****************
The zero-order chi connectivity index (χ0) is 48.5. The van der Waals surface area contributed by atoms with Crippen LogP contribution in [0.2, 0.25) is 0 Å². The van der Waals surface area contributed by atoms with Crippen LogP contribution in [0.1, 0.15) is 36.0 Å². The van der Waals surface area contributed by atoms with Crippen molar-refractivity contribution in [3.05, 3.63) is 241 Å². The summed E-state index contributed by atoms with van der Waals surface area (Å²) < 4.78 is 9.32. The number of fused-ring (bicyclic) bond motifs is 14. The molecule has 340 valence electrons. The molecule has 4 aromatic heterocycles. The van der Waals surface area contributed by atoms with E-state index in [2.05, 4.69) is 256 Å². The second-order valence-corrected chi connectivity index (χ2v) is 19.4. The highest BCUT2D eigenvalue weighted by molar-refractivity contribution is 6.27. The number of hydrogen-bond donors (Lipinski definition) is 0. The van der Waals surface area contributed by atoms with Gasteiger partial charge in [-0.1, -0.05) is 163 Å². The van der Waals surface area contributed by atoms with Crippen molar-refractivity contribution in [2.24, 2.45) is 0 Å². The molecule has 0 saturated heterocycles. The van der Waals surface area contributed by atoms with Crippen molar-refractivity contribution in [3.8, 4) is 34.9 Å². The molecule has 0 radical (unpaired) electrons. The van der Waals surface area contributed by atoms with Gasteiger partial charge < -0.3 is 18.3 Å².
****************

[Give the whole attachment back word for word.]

The zero-order chi connectivity index (χ0) is 48.5. The van der Waals surface area contributed by atoms with Crippen LogP contribution in [0.2, 0.25) is 0 Å². The van der Waals surface area contributed by atoms with Crippen LogP contribution in [0.1, 0.15) is 36.0 Å². The van der Waals surface area contributed by atoms with Crippen molar-refractivity contribution in [3.05, 3.63) is 241 Å². The summed E-state index contributed by atoms with van der Waals surface area (Å²) < 4.78 is 9.32. The number of fused-ring (bicyclic) bond motifs is 14. The molecule has 340 valence electrons. The molecule has 4 aromatic heterocycles. The van der Waals surface area contributed by atoms with E-state index in [2.05, 4.69) is 256 Å². The second-order valence-corrected chi connectivity index (χ2v) is 19.4. The highest BCUT2D eigenvalue weighted by molar-refractivity contribution is 6.27. The number of hydrogen-bond donors (Lipinski definition) is 0. The van der Waals surface area contributed by atoms with Gasteiger partial charge in [-0.1, -0.05) is 163 Å². The van der Waals surface area contributed by atoms with Crippen molar-refractivity contribution in [2.24, 2.45) is 0 Å². The molecule has 0 saturated heterocycles. The van der Waals surface area contributed by atoms with Crippen molar-refractivity contribution in [3.8, 4) is 34.9 Å². The molecule has 0 radical (unpaired) electrons. The van der Waals surface area contributed by atoms with Gasteiger partial charge < -0.3 is 18.3 Å².